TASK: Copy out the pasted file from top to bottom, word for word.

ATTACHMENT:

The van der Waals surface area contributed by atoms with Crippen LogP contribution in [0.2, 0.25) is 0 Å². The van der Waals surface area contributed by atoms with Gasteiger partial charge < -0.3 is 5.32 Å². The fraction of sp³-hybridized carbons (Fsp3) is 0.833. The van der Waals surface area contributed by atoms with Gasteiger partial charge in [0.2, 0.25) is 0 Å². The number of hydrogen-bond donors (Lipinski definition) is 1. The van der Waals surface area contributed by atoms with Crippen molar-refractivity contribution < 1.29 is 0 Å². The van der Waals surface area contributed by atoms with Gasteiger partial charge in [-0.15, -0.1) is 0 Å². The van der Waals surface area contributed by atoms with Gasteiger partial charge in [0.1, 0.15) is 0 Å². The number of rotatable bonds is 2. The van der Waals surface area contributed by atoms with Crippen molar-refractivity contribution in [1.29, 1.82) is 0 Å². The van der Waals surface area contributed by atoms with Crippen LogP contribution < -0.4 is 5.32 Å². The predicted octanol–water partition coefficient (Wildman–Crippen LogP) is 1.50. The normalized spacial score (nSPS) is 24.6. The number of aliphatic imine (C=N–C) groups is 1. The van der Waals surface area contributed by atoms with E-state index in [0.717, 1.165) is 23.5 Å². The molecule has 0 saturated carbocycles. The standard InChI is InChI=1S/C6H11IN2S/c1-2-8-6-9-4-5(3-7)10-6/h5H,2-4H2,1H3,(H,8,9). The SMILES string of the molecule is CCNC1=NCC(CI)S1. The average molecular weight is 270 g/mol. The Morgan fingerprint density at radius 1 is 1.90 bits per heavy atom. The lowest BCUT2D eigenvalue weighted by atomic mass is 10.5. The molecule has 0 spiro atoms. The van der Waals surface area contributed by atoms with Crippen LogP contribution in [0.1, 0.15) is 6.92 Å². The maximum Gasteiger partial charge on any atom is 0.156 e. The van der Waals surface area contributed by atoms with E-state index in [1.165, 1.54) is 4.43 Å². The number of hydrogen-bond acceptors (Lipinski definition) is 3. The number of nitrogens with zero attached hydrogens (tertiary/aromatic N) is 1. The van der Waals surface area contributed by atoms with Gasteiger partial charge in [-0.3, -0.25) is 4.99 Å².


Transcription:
The van der Waals surface area contributed by atoms with Crippen LogP contribution in [0.2, 0.25) is 0 Å². The van der Waals surface area contributed by atoms with Gasteiger partial charge < -0.3 is 5.32 Å². The fraction of sp³-hybridized carbons (Fsp3) is 0.833. The van der Waals surface area contributed by atoms with Gasteiger partial charge in [0.2, 0.25) is 0 Å². The number of hydrogen-bond donors (Lipinski definition) is 1. The van der Waals surface area contributed by atoms with Crippen molar-refractivity contribution < 1.29 is 0 Å². The van der Waals surface area contributed by atoms with Gasteiger partial charge in [-0.15, -0.1) is 0 Å². The van der Waals surface area contributed by atoms with Gasteiger partial charge in [0.1, 0.15) is 0 Å². The number of rotatable bonds is 2. The van der Waals surface area contributed by atoms with Crippen molar-refractivity contribution in [1.29, 1.82) is 0 Å². The van der Waals surface area contributed by atoms with Crippen LogP contribution < -0.4 is 5.32 Å². The predicted octanol–water partition coefficient (Wildman–Crippen LogP) is 1.50. The normalized spacial score (nSPS) is 24.6. The number of aliphatic imine (C=N–C) groups is 1. The van der Waals surface area contributed by atoms with E-state index in [0.717, 1.165) is 23.5 Å². The molecule has 0 saturated carbocycles. The standard InChI is InChI=1S/C6H11IN2S/c1-2-8-6-9-4-5(3-7)10-6/h5H,2-4H2,1H3,(H,8,9). The SMILES string of the molecule is CCNC1=NCC(CI)S1. The average molecular weight is 270 g/mol. The Morgan fingerprint density at radius 1 is 1.90 bits per heavy atom. The lowest BCUT2D eigenvalue weighted by atomic mass is 10.5. The molecule has 0 spiro atoms. The van der Waals surface area contributed by atoms with Crippen LogP contribution in [0.1, 0.15) is 6.92 Å². The maximum Gasteiger partial charge on any atom is 0.156 e. The van der Waals surface area contributed by atoms with E-state index in [1.165, 1.54) is 4.43 Å². The number of hydrogen-bond acceptors (Lipinski definition) is 3. The number of nitrogens with zero attached hydrogens (tertiary/aromatic N) is 1. The van der Waals surface area contributed by atoms with Gasteiger partial charge in [-0.3, -0.25) is 4.99 Å².